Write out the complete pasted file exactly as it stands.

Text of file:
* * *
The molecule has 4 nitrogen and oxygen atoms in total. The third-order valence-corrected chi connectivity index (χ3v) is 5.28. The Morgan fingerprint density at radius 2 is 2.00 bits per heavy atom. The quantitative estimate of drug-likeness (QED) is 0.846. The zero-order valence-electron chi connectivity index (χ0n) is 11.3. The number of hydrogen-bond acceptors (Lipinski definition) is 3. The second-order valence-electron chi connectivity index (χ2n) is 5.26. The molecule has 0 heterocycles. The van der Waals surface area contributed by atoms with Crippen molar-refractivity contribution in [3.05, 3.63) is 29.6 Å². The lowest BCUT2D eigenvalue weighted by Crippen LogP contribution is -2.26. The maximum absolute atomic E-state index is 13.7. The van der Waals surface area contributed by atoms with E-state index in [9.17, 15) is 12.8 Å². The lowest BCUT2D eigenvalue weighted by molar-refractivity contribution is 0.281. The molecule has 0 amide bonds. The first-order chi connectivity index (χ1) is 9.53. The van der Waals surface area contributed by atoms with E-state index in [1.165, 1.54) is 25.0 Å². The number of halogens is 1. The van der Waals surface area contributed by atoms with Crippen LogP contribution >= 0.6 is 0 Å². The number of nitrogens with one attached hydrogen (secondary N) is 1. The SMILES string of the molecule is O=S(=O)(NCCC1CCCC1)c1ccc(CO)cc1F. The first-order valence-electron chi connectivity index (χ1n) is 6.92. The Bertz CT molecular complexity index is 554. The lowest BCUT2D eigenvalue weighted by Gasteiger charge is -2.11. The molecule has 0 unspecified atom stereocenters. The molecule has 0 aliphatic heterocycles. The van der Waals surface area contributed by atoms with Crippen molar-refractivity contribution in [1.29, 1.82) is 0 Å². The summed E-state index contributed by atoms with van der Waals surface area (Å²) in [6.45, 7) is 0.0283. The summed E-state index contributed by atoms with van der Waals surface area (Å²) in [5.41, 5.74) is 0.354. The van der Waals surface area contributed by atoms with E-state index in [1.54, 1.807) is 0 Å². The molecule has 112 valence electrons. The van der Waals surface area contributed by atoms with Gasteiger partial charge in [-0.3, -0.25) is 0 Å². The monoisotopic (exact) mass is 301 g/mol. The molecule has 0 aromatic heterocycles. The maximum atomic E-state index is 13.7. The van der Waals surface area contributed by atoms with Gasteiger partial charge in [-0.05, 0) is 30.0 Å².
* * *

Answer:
The molecule has 4 nitrogen and oxygen atoms in total. The third-order valence-corrected chi connectivity index (χ3v) is 5.28. The Morgan fingerprint density at radius 2 is 2.00 bits per heavy atom. The quantitative estimate of drug-likeness (QED) is 0.846. The zero-order valence-electron chi connectivity index (χ0n) is 11.3. The number of hydrogen-bond acceptors (Lipinski definition) is 3. The second-order valence-electron chi connectivity index (χ2n) is 5.26. The molecule has 0 heterocycles. The van der Waals surface area contributed by atoms with Crippen molar-refractivity contribution in [3.05, 3.63) is 29.6 Å². The lowest BCUT2D eigenvalue weighted by Crippen LogP contribution is -2.26. The maximum absolute atomic E-state index is 13.7. The van der Waals surface area contributed by atoms with E-state index in [9.17, 15) is 12.8 Å². The lowest BCUT2D eigenvalue weighted by molar-refractivity contribution is 0.281. The molecule has 0 amide bonds. The first-order chi connectivity index (χ1) is 9.53. The van der Waals surface area contributed by atoms with E-state index in [1.165, 1.54) is 25.0 Å². The number of halogens is 1. The van der Waals surface area contributed by atoms with Crippen LogP contribution >= 0.6 is 0 Å². The number of nitrogens with one attached hydrogen (secondary N) is 1. The SMILES string of the molecule is O=S(=O)(NCCC1CCCC1)c1ccc(CO)cc1F. The first-order valence-electron chi connectivity index (χ1n) is 6.92. The Bertz CT molecular complexity index is 554. The lowest BCUT2D eigenvalue weighted by Gasteiger charge is -2.11. The molecule has 0 unspecified atom stereocenters. The molecule has 0 aliphatic heterocycles. The van der Waals surface area contributed by atoms with Crippen molar-refractivity contribution in [1.29, 1.82) is 0 Å². The summed E-state index contributed by atoms with van der Waals surface area (Å²) in [6.45, 7) is 0.0283. The summed E-state index contributed by atoms with van der Waals surface area (Å²) in [5.41, 5.74) is 0.354. The van der Waals surface area contributed by atoms with E-state index in [1.54, 1.807) is 0 Å². The molecule has 112 valence electrons. The van der Waals surface area contributed by atoms with Gasteiger partial charge in [-0.3, -0.25) is 0 Å². The monoisotopic (exact) mass is 301 g/mol. The molecule has 0 aromatic heterocycles. The maximum atomic E-state index is 13.7. The van der Waals surface area contributed by atoms with Gasteiger partial charge in [-0.05, 0) is 30.0 Å².